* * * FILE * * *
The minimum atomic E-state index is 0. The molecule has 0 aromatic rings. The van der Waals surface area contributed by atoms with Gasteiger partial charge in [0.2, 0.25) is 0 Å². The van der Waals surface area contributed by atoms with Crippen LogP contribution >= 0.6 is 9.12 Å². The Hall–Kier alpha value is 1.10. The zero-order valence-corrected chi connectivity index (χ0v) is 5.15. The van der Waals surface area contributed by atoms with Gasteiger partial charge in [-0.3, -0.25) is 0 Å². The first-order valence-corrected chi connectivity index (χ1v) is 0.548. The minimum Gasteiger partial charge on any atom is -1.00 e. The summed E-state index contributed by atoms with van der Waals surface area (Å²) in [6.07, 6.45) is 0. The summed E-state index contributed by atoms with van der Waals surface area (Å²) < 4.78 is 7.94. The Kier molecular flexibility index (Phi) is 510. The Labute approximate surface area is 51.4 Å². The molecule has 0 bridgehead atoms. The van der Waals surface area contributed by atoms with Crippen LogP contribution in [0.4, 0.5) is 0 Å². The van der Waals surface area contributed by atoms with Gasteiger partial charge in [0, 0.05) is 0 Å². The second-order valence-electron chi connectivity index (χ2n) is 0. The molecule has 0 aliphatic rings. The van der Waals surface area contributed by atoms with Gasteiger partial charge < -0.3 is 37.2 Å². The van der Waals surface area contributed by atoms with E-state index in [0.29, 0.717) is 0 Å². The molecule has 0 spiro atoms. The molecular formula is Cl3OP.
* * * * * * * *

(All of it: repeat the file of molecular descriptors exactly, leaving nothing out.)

The minimum atomic E-state index is 0. The molecule has 0 aromatic rings. The van der Waals surface area contributed by atoms with Gasteiger partial charge in [0.2, 0.25) is 0 Å². The van der Waals surface area contributed by atoms with Crippen LogP contribution >= 0.6 is 9.12 Å². The Hall–Kier alpha value is 1.10. The zero-order valence-corrected chi connectivity index (χ0v) is 5.15. The van der Waals surface area contributed by atoms with Gasteiger partial charge in [-0.3, -0.25) is 0 Å². The first-order valence-corrected chi connectivity index (χ1v) is 0.548. The minimum Gasteiger partial charge on any atom is -1.00 e. The summed E-state index contributed by atoms with van der Waals surface area (Å²) in [6.07, 6.45) is 0. The summed E-state index contributed by atoms with van der Waals surface area (Å²) < 4.78 is 7.94. The Kier molecular flexibility index (Phi) is 510. The Labute approximate surface area is 51.4 Å². The molecule has 0 bridgehead atoms. The van der Waals surface area contributed by atoms with Crippen LogP contribution in [0.4, 0.5) is 0 Å². The van der Waals surface area contributed by atoms with Gasteiger partial charge in [0, 0.05) is 0 Å². The second-order valence-electron chi connectivity index (χ2n) is 0. The molecule has 0 aliphatic rings. The van der Waals surface area contributed by atoms with Gasteiger partial charge < -0.3 is 37.2 Å². The van der Waals surface area contributed by atoms with E-state index in [0.29, 0.717) is 0 Å². The molecule has 0 spiro atoms. The molecular formula is Cl3OP.